Aston Martin DB9
Frankfurt’s IAA sees the debut of what AML’s CEO Dr Ulrich Bez describes as “A car that we believe will lead the 2+2 seater sports car class for many years to come." Indeed with this car, and the 2005 ‘small’ AMV8 Porsche 911-beater, in full production at the Gaydon factory the company is aiming for an annual production figure of 5000 cars per year in 2006. That puts the DB7’s total 10-year production of 7000 cars into perspective. Will it be better than the DB7? Oh yes, say the design team who have painstakingly crafted the first real production model of the Bez/Ford/Gaydon/Aston partnership.
It’s well known that the car utilises Aston’s ‘VH Platform’ but what might appear at first sight to be parts-bin raiding at PAG could not be further than the truth. The ‘V’ part of it represents the Vertical integration of the platform’s hardware up and down the Aston range so, for example, the AMV8 model can share a similar but shortened aluminium chassis and suspension, while the ‘H’ stands for the Horizontal incorporation of design and engineering expertise along the full width of Ford’s various divisions. This has meant the DB9 having its crash performance developed by Volvo, who also assisted in airflow management and aerodynamics, and the V12 engine, a variation on the Vanquish motor, being designed by Aston Martin engineers in partnership with Ford’s RVT (Research and Vehicle Technology) - and is unique to the marque.
Visually the car looks a more feline take on the Vanquish/AMV8 look that the company has developed for the 21st century. With the styling project commenced by Ian Callum, and completed by current head of design Henrik Fisker, it is a 2 + 2 that is able to offer much more cabin room than the outgoing DB7 but is still a car in the tradition of the V8 and older DB series that can seat two in the back - but really this space is for extra luggage and the inevitable bits and pieces that accompany the long trans-continental trips Aston anticipate its potential buyers making. Its brand-new chassis means that the long body overhangs of the ‘7 are gone and the wheels fit nicely to the edges of the bodywork giving a muscular, ‘machined from solid’ look, without the overt aggression of the Vanquish. One styling feature is the long bonnet opening, reaching down to the top of the traditional Aston radiator.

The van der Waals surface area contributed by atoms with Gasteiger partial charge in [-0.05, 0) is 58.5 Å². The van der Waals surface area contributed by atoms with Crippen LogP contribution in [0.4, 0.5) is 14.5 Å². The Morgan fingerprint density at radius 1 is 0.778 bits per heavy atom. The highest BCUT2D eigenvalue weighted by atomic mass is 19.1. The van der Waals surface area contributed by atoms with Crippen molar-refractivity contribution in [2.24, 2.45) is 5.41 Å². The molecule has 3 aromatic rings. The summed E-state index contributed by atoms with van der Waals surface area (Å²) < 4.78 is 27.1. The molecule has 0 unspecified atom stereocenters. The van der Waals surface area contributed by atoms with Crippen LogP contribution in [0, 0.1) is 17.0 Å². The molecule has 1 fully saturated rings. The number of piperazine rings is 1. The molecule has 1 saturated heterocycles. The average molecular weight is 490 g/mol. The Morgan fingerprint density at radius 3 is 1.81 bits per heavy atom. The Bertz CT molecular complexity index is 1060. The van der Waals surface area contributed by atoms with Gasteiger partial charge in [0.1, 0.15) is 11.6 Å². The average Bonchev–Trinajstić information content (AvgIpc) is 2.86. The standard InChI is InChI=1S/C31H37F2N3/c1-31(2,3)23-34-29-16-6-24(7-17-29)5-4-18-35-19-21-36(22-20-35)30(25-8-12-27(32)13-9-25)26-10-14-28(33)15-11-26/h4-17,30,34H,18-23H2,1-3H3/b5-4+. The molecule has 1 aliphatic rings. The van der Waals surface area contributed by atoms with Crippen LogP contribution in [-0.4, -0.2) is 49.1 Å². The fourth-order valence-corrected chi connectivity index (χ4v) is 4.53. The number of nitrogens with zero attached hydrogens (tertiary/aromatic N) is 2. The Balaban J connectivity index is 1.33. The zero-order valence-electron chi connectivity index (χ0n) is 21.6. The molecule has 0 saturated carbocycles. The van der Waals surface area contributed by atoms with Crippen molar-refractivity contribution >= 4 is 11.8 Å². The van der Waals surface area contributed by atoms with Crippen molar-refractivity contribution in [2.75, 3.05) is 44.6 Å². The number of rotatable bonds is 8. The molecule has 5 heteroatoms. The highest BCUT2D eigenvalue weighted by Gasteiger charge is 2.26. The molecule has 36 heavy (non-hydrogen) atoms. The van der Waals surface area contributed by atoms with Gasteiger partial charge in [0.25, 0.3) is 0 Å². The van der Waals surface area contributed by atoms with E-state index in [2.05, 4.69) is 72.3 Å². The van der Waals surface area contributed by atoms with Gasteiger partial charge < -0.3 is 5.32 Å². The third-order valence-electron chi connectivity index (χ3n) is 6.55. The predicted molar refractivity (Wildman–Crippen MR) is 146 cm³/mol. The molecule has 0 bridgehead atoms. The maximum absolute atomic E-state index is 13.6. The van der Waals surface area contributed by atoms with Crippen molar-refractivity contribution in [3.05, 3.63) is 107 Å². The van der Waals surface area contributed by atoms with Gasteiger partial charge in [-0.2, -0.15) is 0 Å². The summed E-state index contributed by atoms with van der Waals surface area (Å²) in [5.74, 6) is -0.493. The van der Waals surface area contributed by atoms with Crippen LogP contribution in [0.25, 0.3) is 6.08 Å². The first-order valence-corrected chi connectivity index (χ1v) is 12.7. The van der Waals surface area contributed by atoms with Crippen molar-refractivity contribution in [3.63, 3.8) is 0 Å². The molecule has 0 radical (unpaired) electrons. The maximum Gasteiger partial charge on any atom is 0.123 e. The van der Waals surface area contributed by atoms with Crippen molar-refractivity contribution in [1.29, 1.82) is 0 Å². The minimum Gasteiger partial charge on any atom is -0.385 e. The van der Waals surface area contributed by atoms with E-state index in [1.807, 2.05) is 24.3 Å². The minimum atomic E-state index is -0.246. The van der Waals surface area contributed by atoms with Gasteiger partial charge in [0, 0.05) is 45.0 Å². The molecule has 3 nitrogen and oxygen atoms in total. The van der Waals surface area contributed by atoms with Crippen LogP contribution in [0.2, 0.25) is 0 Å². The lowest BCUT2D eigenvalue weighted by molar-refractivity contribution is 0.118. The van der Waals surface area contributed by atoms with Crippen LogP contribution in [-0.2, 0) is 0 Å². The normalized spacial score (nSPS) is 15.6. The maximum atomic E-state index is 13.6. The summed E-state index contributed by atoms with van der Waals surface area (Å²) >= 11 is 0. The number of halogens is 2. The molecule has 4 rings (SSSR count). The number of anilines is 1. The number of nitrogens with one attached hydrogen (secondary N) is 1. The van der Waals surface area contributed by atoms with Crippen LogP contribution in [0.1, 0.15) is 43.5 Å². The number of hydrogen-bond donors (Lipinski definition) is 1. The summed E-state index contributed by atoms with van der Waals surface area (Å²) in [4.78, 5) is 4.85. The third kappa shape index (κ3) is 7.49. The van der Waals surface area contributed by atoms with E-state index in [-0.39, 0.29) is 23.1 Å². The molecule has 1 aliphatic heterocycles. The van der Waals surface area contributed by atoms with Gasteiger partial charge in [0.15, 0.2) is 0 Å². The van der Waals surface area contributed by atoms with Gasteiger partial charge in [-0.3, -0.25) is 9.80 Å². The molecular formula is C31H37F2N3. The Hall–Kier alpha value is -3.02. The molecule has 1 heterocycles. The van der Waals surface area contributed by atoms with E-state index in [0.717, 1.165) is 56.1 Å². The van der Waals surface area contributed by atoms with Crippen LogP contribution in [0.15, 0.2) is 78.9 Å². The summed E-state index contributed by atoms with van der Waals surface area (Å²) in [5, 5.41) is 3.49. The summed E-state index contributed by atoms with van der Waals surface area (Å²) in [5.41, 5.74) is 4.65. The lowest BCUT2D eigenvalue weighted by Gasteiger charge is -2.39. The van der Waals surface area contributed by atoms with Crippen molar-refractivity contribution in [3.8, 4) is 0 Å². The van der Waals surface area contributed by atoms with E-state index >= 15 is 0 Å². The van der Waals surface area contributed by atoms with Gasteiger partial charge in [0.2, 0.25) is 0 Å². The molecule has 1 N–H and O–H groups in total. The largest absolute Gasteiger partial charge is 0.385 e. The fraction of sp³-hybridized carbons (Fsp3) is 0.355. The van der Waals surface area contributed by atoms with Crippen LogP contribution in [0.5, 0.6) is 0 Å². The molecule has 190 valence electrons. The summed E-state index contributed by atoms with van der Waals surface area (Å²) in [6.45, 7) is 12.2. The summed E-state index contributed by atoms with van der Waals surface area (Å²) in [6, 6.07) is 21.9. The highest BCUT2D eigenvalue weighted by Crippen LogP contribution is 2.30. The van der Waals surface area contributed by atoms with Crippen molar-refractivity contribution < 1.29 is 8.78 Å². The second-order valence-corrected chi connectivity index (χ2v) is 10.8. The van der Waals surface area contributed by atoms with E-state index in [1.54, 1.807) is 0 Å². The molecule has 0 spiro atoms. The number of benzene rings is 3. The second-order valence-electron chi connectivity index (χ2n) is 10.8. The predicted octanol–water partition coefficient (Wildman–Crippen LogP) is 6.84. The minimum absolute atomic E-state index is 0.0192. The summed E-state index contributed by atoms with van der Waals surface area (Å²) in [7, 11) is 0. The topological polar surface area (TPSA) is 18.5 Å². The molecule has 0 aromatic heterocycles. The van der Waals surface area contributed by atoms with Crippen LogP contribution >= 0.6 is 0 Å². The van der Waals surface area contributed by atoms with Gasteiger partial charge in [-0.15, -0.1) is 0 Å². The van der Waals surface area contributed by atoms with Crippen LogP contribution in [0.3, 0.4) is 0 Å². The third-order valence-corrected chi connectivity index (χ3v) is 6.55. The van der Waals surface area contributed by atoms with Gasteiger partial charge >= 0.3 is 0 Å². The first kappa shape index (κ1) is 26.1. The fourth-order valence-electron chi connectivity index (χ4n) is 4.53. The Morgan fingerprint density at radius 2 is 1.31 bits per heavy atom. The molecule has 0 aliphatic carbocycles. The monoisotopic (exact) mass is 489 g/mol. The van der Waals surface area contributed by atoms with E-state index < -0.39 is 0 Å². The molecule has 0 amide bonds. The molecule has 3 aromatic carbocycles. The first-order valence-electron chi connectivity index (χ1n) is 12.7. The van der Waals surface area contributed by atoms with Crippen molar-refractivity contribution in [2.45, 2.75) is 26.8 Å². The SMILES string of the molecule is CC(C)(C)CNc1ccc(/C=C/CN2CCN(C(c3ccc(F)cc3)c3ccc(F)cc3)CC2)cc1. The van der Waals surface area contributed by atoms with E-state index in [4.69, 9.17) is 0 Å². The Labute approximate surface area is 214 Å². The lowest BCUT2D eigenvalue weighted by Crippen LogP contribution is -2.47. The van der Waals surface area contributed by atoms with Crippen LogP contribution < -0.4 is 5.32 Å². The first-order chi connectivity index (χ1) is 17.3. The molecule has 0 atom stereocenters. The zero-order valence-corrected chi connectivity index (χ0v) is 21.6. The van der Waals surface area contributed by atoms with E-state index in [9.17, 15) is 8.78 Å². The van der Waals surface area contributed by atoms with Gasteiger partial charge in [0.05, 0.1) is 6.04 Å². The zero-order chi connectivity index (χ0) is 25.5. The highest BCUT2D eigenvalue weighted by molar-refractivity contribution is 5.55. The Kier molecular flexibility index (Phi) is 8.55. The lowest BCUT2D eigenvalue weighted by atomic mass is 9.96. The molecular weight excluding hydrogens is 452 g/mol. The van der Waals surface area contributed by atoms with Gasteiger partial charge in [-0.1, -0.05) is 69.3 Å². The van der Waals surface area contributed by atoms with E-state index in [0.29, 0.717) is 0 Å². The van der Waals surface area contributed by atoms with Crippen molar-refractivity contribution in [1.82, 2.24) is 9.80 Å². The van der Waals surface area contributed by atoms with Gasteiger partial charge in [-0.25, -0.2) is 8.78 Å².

Aston describe the innovative doors as ’swan wing’ (perhaps a tongue-in-cheek reference to Mercedes-Benz ‘gull-wings’). They are certainly unique and will become one of the car’s trademarks. They open out and up (by 12 degrees) making for easier access, especially for the driver’s feet into the footwell. Angled at 12 degrees, it also means there is less chance of the doors scuffing high pavements, and being angled, the doors are easier to close; shutting partly under their own weight, rather than relying on the driver having to slam them. Beyond a 20 degree opening angle there is also infinite door checking, allowing the door to stop and hold at whatever position the driver (or passenger) chooses, thus minimising the risk of hitting adjacent parked cars.
Technically the car, with the exception of the Vanquish-based motor, is very new and really does represent the future for the company and its brand-new Gaydon facility. In a long list of technological innovations, the most important is the bonded aluminium frame which Aston Martin believes to be the most structurally efficient body frame in the car industry. It is very light, (an aid to performance, handling, economy and durability), and it is also tremendously strong - despite being 25 percent lighter than the DB7 bodyshell, the DB9 structure has more than double the torsional rigidity. The body panels, and many other components, are bonded to the frame with computer-controlled precision, the bonnet, roof and rear wings being aluminium while the front wings and bootlid are moulded composite.
Interestingly, given varying opinions of the Vanquish ‘sequential-only’ transmission, only two gearbox options are offered, both of them six-speed, one conventional manual by Italian company Graziano, and one conventional auto (with ‘touchtronic’ override), both rear mounted in unit with the rear axle. Engine and transaxle are connected via a cast aluminium ‘torque-tube’ (pioneered in the Ferrari 275GTB in the 60s), and power is transmitted via a carbon fibre propshaft turning, of course, at engine speed. This ensures a perfect 50:50 weight distribution and allows greater cockpit room without a front-mounted gearbox taking up internal space.
As the car is totally new, the chassis designers were able to start from scratch, rather than be forced to develop the suspension from either a previous model or a saloon elsewhere in the manufacturer’s product range. Forged aluminium wishbones are used front and rear, as are aluminium-bodied dampers, both mounted on subframes - cast aluminium at the front.
The prodigious performance of the car, (180+mph maximum speed), means that extensive work has gone into the braking system with grooved, rather than cross-drilled, discs. "Grooving is more efficient than cross drilling," says Aston Martin DB9 Chief Programme Engineer David King. "The pads are kept cleaner and work more effectively. Also, brake pad dust can block cross-drilled discs, which reduces braking performance." The calipers are made from a single casting, rather than being fabricated in two halves and then bolted together, thus increasing strength and rigidity and giving superior braking performance from high speeds.